Inside that document we will create a JSON object which contains the property “lastSyncedSequenceNumber” with a number as a value recording the last sequence on the host device that the remote device claims to have synch’d to. Note that unrecognized properties in this document MUST be ignored.
Now the host device can track changes on that document for each of the peers it cares about and if the number recorded there is lower than the current sequence number then the host device can advertise for those peers.
Isn’t this inefficient for shared databases?
Imagine we have peers A, B and C. They all share exactly the same database and are synching it between each other. Now imagine a situation where A has synch’d with B and vice versa. Some time later, during which time neither A nor B made any changes to their own local databases, both A and B sync with C.
The end result is that A and B actually still have identical databases but there is no way for them to know that. All A knows is that it’s in sync with C and that the last sequence number recorded on it by B isn’t high enough. The same will go for B in regards to A. So now both A and B are going to advertise for each other.
The good news is that the CouchDB protocol will quickly figure out what happened and nothing more than a changes document should be sent. The bad news is that in many cases it’s relatively expensive to set up a peer to peer link and it really sucks to do so when you aren’t going to achieve anything useful (e.g. A and B will discover that their databases are already identical). But fixing this is actually quite complex.
We can think of a CouchDB database as essentially being a list of keys with an array of revision IDs. This is what is moved in the changes document. So if we could somehow fingerprint the whole then we could check that fingerprint and if they are identical then we can skip synching. This is doable but it’s expensive and requires all sorts of fun data structures (I’m thinking a merckle tree) and so probably isn’t worth the effort. The point of this being that we could have a single relatively short value we could use in discovery to figure out if there is any work to do.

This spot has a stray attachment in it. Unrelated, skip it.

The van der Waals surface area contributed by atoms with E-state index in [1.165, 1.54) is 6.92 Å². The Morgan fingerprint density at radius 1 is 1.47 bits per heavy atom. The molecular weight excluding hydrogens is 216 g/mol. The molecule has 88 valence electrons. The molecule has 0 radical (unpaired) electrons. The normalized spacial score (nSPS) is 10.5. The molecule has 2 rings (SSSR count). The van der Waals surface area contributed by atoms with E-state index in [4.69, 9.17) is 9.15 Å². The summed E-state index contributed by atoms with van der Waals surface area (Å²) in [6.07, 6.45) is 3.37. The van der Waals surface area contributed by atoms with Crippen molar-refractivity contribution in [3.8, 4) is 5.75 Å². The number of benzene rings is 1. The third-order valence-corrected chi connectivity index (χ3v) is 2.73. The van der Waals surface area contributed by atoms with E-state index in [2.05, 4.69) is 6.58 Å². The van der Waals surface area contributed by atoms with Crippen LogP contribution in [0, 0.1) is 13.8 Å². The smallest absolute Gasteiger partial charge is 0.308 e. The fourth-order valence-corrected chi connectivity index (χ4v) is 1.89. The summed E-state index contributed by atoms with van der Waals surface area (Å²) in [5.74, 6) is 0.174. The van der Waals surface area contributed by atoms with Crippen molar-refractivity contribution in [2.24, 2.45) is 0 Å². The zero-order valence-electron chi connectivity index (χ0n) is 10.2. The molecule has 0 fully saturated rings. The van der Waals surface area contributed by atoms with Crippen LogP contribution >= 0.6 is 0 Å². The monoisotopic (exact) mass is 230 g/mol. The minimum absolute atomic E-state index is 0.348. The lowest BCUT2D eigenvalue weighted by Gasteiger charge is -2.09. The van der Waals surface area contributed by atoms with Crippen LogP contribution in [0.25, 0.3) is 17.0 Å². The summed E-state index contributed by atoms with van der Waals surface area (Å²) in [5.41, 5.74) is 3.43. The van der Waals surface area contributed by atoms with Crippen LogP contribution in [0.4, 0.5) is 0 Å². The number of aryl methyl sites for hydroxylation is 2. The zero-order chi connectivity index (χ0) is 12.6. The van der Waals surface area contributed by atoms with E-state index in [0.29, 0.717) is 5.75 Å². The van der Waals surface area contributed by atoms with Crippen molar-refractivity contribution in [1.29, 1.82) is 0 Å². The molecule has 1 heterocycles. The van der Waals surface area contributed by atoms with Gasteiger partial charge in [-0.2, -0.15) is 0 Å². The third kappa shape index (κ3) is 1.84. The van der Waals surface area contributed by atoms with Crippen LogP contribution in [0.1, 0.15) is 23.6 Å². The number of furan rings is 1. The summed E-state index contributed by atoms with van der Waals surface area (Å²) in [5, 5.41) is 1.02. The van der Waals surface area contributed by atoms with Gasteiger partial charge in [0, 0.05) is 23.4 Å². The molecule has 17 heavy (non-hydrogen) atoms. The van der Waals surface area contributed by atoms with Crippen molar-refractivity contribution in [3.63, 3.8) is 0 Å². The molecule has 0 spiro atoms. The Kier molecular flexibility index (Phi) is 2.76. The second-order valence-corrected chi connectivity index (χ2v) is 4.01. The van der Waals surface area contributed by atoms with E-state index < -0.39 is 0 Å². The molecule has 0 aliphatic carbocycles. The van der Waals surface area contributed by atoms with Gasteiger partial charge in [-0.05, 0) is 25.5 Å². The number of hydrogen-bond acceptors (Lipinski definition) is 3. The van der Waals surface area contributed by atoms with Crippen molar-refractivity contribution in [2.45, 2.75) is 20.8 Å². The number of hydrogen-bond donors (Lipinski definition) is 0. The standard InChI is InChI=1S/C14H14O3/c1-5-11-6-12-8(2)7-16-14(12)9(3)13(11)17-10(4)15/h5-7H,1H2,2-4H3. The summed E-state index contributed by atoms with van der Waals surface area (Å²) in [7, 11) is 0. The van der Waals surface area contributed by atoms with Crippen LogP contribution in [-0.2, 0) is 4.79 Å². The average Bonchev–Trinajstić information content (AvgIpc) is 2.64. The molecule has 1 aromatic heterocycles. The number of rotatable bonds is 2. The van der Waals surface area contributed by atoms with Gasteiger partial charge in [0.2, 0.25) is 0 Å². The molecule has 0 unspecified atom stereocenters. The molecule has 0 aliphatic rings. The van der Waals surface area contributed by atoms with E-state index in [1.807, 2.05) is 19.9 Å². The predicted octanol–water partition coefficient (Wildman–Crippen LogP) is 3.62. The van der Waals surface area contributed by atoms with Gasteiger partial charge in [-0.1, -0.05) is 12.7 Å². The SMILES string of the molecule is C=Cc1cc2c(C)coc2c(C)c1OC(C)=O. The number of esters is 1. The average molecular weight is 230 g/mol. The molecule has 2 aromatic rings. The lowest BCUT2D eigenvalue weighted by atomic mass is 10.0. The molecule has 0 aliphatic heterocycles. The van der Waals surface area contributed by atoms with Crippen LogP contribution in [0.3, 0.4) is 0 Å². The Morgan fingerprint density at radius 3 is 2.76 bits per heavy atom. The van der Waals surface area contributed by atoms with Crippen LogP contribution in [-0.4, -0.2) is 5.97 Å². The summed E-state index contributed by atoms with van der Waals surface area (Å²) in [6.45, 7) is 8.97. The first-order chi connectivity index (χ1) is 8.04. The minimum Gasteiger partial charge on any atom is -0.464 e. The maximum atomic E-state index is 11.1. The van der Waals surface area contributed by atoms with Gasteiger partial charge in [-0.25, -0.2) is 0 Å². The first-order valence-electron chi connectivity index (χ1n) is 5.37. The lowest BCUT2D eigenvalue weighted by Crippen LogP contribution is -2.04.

There are other approaches like listing who one has sync’d with lately and how far (much easier to implement) but this has privacy implications and again it’s not clear if it’s worth the effort.
So we’ll see, if this problem is causing real problems then we cna probably figure something out.
Can’t B effectively force A to advertise for it forever?
Yes. B can just never update the
_local/thali_<peerId> document and so A will advertise for B forever. In the long term, since advertising space (and battery life) isn’t infinite we expect devices to pick a subset of folks they could notify to actually advertise. So if B never seems to pick anything up then it’s likely to get put lower and lower on the list until it falls off.
Now if B does something dirty like synch data but not update
_local/thali_<peerId> this is potentially detectable by A. It can see that B is making GET requests but the sequence number never changes. This would mark B as a bad player.
But the more interesting question is - who cares? The main use of this attack is to let B (or its confederates, if B is willing to share its private key) find A. But B could accomplish this just as easily by just advertising for A.
So it’s not clear if this attack actually accomplishes anything.